We have been talking about the power of Twitter for quite sometime now but I thought this article laid out and pretty much confirmed everything we have been taught in #JenClass.
The basic rules which everyone “says” they know but always forget to use are:
1.Tweet your beat and tweet it live
2. Use Hashtags for context (I forget this like everyday)
3. @Cite your sources
4. Share what you’re reading.
I thought it was going to be easy for me to point out one of the recommendations are especially important, but I think all of them strongly contribute to the power of Twitter. Especially as a journalist, it is so important to cite your sources and use #hashtags for almost everything. Sharing what you are reading is a great one too because it let’s people know what you are interested in and the stories you tweet can hopefully inform other tweeters about the latest news. You really have to check this article out, and see the list of recommendations with an example on Twitter’s blog.
I mostly was drawn to this article because it was the only thing NOT talking about the IPHONE. It looks like the 7.5 update for Android adds smart page for social and news updates. I like this because, well, I have an Android and I am always trying to figure how to get my news faster. Now, since the articles says that the news is generated from the most frequent sites the first thing I thought about is “how do I contribute to getting information out to my viewers?” Answer is….be present online! For instance, if I am constantly tweeting, hashtaging, retweeting, etc. than when this new smart page looks at the most frequently viewed pages (which means Twitter is inevitably on that list), things that I as a journalist will be apart of that news feed because I am constantly present in that space. Try it out for at least a month, you won’t be sorry.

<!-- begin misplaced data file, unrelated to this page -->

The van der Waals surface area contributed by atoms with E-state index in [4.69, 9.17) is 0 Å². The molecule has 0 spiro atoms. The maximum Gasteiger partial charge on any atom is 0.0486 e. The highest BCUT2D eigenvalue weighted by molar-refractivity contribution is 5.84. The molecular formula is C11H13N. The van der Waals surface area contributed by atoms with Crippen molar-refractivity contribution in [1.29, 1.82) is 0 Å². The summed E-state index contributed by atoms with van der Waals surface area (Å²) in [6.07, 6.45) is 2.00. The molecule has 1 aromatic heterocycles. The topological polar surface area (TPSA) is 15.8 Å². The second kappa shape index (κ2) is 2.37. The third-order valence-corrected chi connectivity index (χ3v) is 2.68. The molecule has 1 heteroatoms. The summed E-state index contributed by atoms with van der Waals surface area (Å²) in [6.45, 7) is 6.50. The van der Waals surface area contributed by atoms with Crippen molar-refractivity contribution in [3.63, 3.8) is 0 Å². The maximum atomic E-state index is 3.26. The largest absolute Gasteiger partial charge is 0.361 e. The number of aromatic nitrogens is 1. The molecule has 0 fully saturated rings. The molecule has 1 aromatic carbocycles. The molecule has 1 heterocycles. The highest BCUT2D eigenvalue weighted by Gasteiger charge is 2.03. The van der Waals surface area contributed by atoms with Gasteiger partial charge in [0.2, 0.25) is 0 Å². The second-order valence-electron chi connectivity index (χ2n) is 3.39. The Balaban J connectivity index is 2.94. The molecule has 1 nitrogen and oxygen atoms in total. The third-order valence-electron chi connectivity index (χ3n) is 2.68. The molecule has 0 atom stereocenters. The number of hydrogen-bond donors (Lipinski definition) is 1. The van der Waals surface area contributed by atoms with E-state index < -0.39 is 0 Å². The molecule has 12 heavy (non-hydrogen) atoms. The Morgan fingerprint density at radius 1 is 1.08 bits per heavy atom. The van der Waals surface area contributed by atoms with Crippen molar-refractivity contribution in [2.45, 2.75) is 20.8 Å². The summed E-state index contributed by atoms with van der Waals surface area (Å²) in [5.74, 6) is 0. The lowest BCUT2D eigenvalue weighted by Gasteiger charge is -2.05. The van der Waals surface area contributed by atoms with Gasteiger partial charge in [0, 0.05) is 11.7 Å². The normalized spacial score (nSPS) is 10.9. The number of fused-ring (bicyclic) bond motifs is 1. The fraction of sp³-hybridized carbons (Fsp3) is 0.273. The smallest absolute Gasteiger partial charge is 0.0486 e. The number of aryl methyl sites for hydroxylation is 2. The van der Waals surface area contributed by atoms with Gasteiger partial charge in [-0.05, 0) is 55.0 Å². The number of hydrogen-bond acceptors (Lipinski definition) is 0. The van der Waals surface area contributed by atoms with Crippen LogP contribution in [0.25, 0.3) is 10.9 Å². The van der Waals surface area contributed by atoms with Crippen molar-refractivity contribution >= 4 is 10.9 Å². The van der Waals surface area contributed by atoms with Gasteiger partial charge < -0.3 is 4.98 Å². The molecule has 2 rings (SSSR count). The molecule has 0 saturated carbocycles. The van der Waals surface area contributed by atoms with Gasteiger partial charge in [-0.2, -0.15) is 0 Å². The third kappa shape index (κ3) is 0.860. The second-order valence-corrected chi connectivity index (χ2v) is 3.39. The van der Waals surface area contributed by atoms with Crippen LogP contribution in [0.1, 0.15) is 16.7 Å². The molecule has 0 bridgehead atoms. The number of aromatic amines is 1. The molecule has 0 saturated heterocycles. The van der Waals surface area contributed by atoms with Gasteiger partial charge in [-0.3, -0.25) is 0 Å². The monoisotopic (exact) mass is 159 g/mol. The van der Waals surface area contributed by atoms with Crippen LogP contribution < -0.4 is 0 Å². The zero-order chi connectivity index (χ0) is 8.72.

I am a lover of LinkedIn so when I came across this article I initially thought, “wow, it’s almost time for us to officially switch from Facebook to LinkedIn,” and then I thought how much I would hate that. I am only saying that because LinkedIn is a place where you can be connected with your boss and best friend (just like FB). In my head, it’s an avenue for me to get a job, but this article says if you target the right people, you can gain overall followers. #ListenUp #TakeSomeNotes
Mashable discusses an experiment on the effect of Facebook posts on voter turnout. The results weren’t that surprising. People are more likely to pay attention to something if their friends are paying attention to it too—so why wouldn’t it be the same when it comes to politics? When scrolling through your Facebook newsfeed, what do you find yourself checking out the most? The post with the most likes and comments. We naturally want to be a part of the conversation and be in the know. We don’t want to be left out.
The research group that saw the number of people who clicked the “I voted” button was more likely to look for places to vote. Social networking peer pressure captured interest. It’s research like this that shows news stations should continue to communicate on social media and encourage others to be a part of it. The more people we get talking and paying attention, the more information we get from our audience and the bigger the variety. It’s also something to keep in mind come election time.